Thalle: nothing further is known of him, though unsatisfactory attempts have been made to identify him with Asinius Marrucinus of Catul. 12.1, by reason of the similar charge against him, and even with Juventius, by reason of the characterization in Catul. 25.1-2. His thieving may have been carried on at the baths (cf. the Vibennius of Catul. 33.1), but to judge from the articles taken, he more probably, like Asinius and Hermogenes, found his opportunity at a dinner where he was a guest.
cuniculi: the Spanish rabbit described by Martial in Mart. 13.60; cf. also Varr. R. R. 3.12.6 “tertii generis est, quod in Hispania nascitur, similis nostro lepori ex quadam parte, sed humilis, quem cuniculum appellant. … cuniculi dicti ab eo, quod sub terra cuniculos ipsi facere solent, ubi lateant in agris” ; Plin. N. H. 8.217. Catullus had doubtless been instructed in Spanish matters by Veranius (cf. Catul. 9.6-7).
 Cic. Q. Fr. 2.13.4 “auricula infima molliorem” (written in June, 54 B.C.); Bücheler conjectures that Cicero copied the expression from the liber Catulli, which must, therefore, have been published before the middle of the year 54 B.C. But the comparison is of precisely the homely sort that might be proverbial; cf. for example Amm. Marc. 19.12.5 “ima quod aiunt auricula mollior,” where it is unsafe to judge that quod aiunt points to a proverbial comparison that spread from a mere invention of Catullus. auricilla is a diminutive from auricula, itself a diminutive, as ocellus (Catul. 3.18, etc.) from oculus. With the diminutive forms of noun and adjective in the same phrase cf. Catul. 3.18 “turgiduli celli;” 64.316 aridulis labellis.
 diva: etc. the verse is unintelligible, and no satisfactory emendation has yet been suggested. The general meaning seems to be that Thallus does his thieving boldly,—because there is nothing to fear, since he chooses an occasion when no one watches against thieves. If oscitantes be the correct reading, it must mean off their guard, rather than half-asleep, as the thefts were probably committed at dinners (see Catul. 25.1n.).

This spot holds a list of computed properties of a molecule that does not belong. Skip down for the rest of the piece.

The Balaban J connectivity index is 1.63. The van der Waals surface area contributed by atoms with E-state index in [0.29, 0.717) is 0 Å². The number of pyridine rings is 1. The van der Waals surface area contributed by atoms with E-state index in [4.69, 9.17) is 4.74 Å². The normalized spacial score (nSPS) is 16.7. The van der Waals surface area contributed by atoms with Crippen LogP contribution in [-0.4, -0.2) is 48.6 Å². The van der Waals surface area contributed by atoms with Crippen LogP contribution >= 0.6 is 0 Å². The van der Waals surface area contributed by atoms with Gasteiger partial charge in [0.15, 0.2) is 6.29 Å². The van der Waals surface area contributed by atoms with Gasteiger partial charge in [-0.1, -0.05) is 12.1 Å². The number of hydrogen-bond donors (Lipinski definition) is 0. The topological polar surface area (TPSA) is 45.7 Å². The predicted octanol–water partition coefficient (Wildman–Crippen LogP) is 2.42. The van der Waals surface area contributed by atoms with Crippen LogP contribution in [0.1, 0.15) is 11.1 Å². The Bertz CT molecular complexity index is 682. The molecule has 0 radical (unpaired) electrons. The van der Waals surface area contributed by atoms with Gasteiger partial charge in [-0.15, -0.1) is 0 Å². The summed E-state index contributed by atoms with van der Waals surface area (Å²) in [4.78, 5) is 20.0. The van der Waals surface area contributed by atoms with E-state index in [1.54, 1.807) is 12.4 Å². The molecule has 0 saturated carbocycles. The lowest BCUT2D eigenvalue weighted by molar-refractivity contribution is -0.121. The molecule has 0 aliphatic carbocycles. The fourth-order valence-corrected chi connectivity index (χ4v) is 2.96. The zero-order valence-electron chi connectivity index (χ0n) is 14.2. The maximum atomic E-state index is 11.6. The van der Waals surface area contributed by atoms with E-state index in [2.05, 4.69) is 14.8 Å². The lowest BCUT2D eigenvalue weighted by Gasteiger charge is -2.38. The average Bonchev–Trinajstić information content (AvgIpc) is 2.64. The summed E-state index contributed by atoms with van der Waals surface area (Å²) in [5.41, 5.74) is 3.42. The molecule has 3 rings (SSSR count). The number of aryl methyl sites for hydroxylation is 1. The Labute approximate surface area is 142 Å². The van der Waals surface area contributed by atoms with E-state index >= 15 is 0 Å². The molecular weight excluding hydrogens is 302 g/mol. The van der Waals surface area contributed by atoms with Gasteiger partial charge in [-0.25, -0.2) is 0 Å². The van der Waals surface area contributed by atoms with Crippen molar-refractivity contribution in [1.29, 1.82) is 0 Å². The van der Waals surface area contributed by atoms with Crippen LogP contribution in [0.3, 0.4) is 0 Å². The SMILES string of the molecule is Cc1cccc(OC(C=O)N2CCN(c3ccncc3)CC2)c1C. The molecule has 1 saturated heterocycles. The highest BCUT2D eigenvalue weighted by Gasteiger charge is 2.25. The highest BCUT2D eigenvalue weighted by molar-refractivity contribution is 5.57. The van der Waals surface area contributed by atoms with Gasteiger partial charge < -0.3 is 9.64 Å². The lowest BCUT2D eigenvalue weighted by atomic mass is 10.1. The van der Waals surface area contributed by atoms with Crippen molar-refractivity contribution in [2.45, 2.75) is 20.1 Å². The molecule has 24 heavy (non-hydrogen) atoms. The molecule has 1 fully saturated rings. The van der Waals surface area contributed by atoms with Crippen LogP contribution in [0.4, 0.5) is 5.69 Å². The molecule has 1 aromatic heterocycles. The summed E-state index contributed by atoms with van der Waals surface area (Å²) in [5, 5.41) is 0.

involasti: pounced upon, when the wine went round, and the pallium had been thrown back from the shoulders of the wearer; cf. Mart. 8.59.9ff. “lapsa nec a cubito subducere pallia nescit, et tectus laenis saepe duabus abit.”
 catagraphos Thynos: the former word is so little used as to make impossible its sure interpretation here: nor is it certain even which of the two words is noun and which is adjective. But as catagraphi is used of outline drawings (in Plin. NH 35.56), and as tablets were commonly made of box ( Prop. 4.23.8 “vulgari buxo sordida cera fuit” ), a Bithynian wood (cf. Catul. 4.13n.), it is quite possible that the objects referred to here were pugillares, carved or otherwise decorated on the outside, and so more valuable and tempting to a thief than was the ordinary kind. Perhaps they were a memento of the journey of Catullus himself to Bithynia. It would not be strange for the poet to bring his tablets to some dinner parties (Catul. 50.1ff.).
 inepte, stupid, in expecting te be able to escape detection while flaunting his spoils openly: by the same word Asinius is addressed in Catul. 12.4, but with a slightly different application.
 laneum: a figure derived from the softness of wool; the meaning is doubtless the same as that of mollicellas, with a sneer at the unnatural mollitia of Thallus (Catul. 25.1ff.), to which the sarcastic diminutives lend effect.
 manus: as he tries with them to cover his back from the blows.
 turpiter: i.e. with the punishment of a slave.
 conscribillent: perhaps with a play upon the word, in that the lashes threatened are really those of satiric verse (Catul. 12.10ff.; Catul. 42.1ff.; and the figure in Hor. Carm. 3.12.4 “patruae verbera linguae” ), and not those at the hands of the law; cf. Pl. Ps. 544ff. “quasi quom in libro scribuntur calamo litterae, stilis me totum usque ulmeis conscribito.” On conscribillo beside scribo see Lachmann on Lucr. 1.360.
 aestues: i.e. bend into all sorts of shapes, like a school-boy flinching from the lash.
 velut: etc. the poem, like several others in Catullus, ends with a comparison.